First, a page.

Trump Claimed Thousands of Dead Voted in Georgia Election, Investigation Found Only Four

Despite former President Donald Trump's claims that thousands of dead voters cast a ballot in Georgia's 2020 presidential election, investigators found that only four absentee ballots were cast in the name of dead Georgia voters.

An investigation conducted by the Georgia attorney general's office, first reported by The Atlanta Journal-Constitution, found that just four of the over 4 million ballots cast were signed by a voter who had died, all of them sent by relatives of the deceased.

The number is much smaller than the 5,000 Trump alleged voted in the election during a phone call with state election officials, in which he tried to overturn the results in Georgia.

President Joe Biden won the state with 49.5 percent of the vote, according to Secretary of State Brad Raffensperger's office. Biden's victory in Georgia has also been affirmed by three vote counts.

In his call to Raffensperger and other state officials earlier this year, Trump said, "So dead people voted. And I think the number is close to 5,000 people [in Georgia]."

Raffensperger heads the State Election Board, which referred the cases to the attorney general's office this month for investigation. He has repeatedly rejected Trump's assertions and disputed dozens of allegations that a substantial number of ballots were cast by "dead" voters. The investigation found that almost all of the voters were alive.

"What I tell people is what really happened in Georgia, because we proved that none of that was what happened," Raffensperger said during a recent telephone town hall meeting, according to the Journal-Constitution.

Georgia Dead Voters Trump Investigation 2020 Election
An investigation conducted by the Georgia attorney general's office found that only four of the over 4 million ballots cast were signed by voters who had died. Above, a Fulton County worker moves a stack of absentee ballots on November 6, 2020, in Atlanta. Jessica McGowan/Stringer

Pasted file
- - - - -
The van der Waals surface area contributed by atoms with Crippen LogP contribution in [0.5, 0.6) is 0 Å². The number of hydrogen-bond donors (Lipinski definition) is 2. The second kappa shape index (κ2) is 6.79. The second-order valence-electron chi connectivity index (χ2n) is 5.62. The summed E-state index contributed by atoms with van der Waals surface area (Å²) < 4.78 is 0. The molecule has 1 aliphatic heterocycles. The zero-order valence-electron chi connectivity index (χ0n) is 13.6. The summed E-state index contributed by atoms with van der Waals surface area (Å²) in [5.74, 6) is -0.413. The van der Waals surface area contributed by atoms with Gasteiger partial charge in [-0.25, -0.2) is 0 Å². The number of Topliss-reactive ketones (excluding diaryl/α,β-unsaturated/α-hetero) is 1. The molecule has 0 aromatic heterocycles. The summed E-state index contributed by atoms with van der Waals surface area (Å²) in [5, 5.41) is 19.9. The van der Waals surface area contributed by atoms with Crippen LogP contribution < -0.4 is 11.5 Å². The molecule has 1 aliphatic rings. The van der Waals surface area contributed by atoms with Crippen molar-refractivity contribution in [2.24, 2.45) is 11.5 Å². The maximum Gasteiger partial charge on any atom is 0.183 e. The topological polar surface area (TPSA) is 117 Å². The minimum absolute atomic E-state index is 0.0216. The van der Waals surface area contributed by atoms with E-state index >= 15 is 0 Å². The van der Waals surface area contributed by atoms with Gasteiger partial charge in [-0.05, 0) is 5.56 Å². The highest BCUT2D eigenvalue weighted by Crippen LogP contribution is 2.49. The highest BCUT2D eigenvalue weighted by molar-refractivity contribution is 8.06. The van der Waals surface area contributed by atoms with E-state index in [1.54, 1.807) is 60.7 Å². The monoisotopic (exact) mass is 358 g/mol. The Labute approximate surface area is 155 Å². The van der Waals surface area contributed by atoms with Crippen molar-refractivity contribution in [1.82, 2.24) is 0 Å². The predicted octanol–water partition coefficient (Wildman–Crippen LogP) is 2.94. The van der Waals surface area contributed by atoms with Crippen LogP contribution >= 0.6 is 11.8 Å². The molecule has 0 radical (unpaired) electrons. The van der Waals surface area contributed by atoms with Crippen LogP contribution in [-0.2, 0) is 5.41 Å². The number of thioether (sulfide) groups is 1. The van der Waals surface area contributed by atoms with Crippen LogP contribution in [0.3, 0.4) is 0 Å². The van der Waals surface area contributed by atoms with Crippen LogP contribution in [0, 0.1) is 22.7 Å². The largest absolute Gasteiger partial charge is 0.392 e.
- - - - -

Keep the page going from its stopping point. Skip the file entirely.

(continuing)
The State Election Board said there will be repercussions for those who cast ballots on behalf of dead relatives, even if they regret doing so.

"Remorse is something we hear a lot, and it's something I appreciate because sometimes we do make these mistakes unknowingly," Anh Le, a member of the State Election Board, said during a meeting earlier this month, according to the Journal-Constitution. "However, the law is what it is."

The board has the authority to issue fines between $100 and $5,000, depending on the violation.

In one instance, a 74-year-old widow submitted an absentee ballot on behalf of her husband, who had died in September 2020.

"He was going to vote Republican, and she said, 'Well, I'm going to cancel your ballot because I'm voting Democrat.' It was kind of a joke between them," an attorney for the widow told the State Election Board, according to the Journal-Constitution. "She received the absentee ballot and carried out his wishes.... She now realizes that was not the thing to do."

The state investigation found that two other ballots were cast by widows on behalf of their recently deceased spouses and that one ballot was cast by a mother for her deceased son, the Journal-Constitution reported.

Newsweek reached out to Trump for comment but did not hear back before publication.